Wisconsin followed the nationwide trend this year with record mail-in and early voting. But will those voter trends continue into future election years or is this a fluke in the time of COVID-19?
If there is a shift in voter trends, is now the time for lawmakers and election officials to look at policies and laws in place around early and mail-in voting?
“It could very well be that after people have figured out how to vote by mail the first time, you might find that it’s nice, it's easier, more convenient, and less hectic than showing up to the polling place and voting in-person. So, I wouldn’t be surprised if we see mail voting increase nationwide,” says Anthony Fowler, a leading University of Chicago scholar on voting and voter behavior.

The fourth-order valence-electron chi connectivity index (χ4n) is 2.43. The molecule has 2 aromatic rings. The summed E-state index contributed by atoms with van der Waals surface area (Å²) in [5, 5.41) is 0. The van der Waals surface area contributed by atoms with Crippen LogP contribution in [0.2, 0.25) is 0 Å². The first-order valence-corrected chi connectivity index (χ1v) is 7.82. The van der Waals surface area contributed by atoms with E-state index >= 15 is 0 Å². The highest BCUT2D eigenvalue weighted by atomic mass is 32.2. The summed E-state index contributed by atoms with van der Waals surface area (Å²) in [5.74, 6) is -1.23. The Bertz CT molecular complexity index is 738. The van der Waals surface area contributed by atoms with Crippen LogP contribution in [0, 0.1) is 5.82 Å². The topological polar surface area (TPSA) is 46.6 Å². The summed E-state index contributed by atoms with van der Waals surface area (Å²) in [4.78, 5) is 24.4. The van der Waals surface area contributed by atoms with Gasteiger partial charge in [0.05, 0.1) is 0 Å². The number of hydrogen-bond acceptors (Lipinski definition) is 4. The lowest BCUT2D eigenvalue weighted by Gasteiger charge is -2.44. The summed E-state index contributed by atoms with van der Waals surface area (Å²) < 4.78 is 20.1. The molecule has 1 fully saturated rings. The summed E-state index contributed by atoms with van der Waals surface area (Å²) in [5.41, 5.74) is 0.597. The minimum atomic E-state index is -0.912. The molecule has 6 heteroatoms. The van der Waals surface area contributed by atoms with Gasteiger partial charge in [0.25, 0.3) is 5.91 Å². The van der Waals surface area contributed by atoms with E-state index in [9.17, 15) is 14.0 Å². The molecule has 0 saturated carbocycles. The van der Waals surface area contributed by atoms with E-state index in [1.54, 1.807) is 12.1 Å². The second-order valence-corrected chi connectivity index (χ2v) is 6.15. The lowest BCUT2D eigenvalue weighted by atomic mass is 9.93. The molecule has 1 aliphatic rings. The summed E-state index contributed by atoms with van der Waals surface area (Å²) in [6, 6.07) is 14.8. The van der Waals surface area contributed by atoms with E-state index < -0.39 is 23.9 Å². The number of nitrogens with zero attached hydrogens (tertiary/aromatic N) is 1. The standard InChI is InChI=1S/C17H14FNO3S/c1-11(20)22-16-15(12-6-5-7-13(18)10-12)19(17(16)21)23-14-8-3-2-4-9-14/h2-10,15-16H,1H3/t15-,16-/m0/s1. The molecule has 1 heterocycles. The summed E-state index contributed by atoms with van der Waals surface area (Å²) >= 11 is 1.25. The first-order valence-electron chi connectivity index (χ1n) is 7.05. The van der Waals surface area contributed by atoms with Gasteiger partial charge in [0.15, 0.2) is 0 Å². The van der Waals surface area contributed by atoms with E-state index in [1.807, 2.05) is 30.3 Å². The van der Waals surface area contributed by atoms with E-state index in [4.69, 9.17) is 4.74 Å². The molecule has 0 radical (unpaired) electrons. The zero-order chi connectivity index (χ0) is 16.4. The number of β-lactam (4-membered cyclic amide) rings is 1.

He says this could also help people feel more informed as they cast their ballots. With elections often having many down-ballot races, having the time to sit in your home and look up each candidate or issue before casting your vote is much more comfortable than doing it in the voting booth.
If this does become a lasting change in voting habits, that means election officials will have to plan for the unique challenges that mail-in voting raises. Ballot tampering, voting on behalf of others, and issues with the postal service are all topics that were raised during this election. But that’s where Fowler says election officials can step in and ensure trust in the system.
“There is not widespread evidence of massive voter fraud, and I think we need to do as much as we can to bot mitigate voter fraud as much as possible and also make the public aware that we’re doing the best we can and they should largely trust the results of our elections,” he says.